This week’s episode is about tough conversations; why we avoid them and how to more effectively have them.

It may feel natural to avoid difficult conversations at first, especially if you dread discord; they are uncomfortable and they are uncertain, but avoiding a difficult conversation can lead to negative outcomes.

We can learn to have these tough conversations by taking the following steps:

Step 1: Reframe difficult conversations
Difficult conversations can actually strengthen personal bonds if you handle them well.

If you are a leader who routinely has the courage to have difficult conversations it could be a route to building trust with your team.

If you have a culture whereby employees who avoid tough conversations and fail to confront their situation head on, it very often leads them to taking their negative attitudes elsewhere, which is not good for anyone (gossip and passive aggressive behaviour).

Step 2: Prepare but don’t rehearse
It’s important to prepare ahead of the conversation.  For example, if you are looking for a pay rise, do your homework on your worth. How are you contributing to the bottom line.  However, going as far as writing a script and rehearsing it could limit your capacity to hear the other persons point of view.

Step 3: Be direct but curious
Lean into the conversation with an open attitude and a genuine desire to learn.
Respect the other person’s point of view, and expect them to respect yours.

Step 4: Reflect on your values
Ask yourself, are you jeopardising by not having this conversation? We all know what it feels like not to act in accordance to our values – perhaps not having this conversation will feel worse than having it!?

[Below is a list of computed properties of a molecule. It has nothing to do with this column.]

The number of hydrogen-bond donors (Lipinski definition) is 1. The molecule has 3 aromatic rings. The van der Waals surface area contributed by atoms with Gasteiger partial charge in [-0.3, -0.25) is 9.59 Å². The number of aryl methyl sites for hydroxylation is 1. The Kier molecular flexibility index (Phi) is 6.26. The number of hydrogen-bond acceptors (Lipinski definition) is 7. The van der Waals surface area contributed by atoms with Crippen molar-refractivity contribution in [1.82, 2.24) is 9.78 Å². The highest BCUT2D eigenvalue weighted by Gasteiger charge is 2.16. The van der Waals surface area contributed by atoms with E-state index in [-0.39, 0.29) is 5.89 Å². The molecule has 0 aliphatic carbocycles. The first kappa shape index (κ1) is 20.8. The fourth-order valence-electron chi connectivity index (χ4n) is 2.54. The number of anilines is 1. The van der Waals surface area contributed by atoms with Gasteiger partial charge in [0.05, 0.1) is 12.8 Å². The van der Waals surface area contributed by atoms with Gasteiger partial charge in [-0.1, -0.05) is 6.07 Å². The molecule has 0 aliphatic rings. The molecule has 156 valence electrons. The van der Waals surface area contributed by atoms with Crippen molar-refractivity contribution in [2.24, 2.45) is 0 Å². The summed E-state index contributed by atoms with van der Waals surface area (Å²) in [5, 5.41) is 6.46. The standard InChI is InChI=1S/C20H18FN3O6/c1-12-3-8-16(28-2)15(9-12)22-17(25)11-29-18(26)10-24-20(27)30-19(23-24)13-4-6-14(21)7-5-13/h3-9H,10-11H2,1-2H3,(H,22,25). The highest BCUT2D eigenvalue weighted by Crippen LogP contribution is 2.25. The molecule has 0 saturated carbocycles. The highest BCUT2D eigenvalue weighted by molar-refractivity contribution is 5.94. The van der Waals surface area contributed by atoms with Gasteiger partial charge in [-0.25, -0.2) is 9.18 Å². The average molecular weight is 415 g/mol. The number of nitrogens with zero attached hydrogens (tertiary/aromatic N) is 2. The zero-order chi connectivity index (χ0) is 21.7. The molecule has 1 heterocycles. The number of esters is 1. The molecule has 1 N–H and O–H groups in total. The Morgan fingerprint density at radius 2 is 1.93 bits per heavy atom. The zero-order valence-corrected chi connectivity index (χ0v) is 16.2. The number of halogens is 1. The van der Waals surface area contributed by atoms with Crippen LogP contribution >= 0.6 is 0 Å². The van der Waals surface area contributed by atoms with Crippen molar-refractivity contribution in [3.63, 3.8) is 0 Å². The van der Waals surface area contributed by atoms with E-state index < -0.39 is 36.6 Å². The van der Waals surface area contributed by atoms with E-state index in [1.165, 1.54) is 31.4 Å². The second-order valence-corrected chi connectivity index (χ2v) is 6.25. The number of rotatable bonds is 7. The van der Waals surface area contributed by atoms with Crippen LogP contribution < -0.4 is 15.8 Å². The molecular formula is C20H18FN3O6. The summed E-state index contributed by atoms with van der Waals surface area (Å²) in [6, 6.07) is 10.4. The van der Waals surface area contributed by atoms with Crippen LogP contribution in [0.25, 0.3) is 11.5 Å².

Step 5 Recognise your Emotions
Anticipate the emotions that may come up (both for you and the other person). For example, if you are speaking to someone regarding a performance related issue and you expect they will feel a little defensive of even angry, consider where you have the conversation. Would it be best to stroll out of for a coffee and have the conversation in a more relaxed and neutral environment?

5. Don’t push it into the future any longer
Avoiding a tough conversation or pushing it further into the future is draining and unproductive. Restore your energy, take action, lean into the discomfort, befriend the uncertainty.

Don’t ignore the tough situations you are aware of today, what conversation do you need to have?

And I’ll leave you with some wisdom form the wonderful Brené Brown. Brené says that in the face of a difficult conversation, when we see someone in pain, it’s our instinct to try to make things better. We want to fix, we want to give advice. She says empathy isn’t about fixing, it’s the braver choice to be with someone in their darkness – not to “race to turn on the light so we feel better.” Brené says a response can rarely make something better. Connection is what heals.

The inspiration for today’s episode came after I stumbled upon The Conversation Gap Whitepaper by Bravely

Bravely surveyed more than 500 full-time employees across the country—managers, individual contributors, people at startups, people at large enterprises, and everyone in between. They found that seven in 10 people were avoiding tough conversations in the workplace—just like what was reported in 2009.

If you want to delve deeper into this topic as it relate to your own circumstances then please do contact me here

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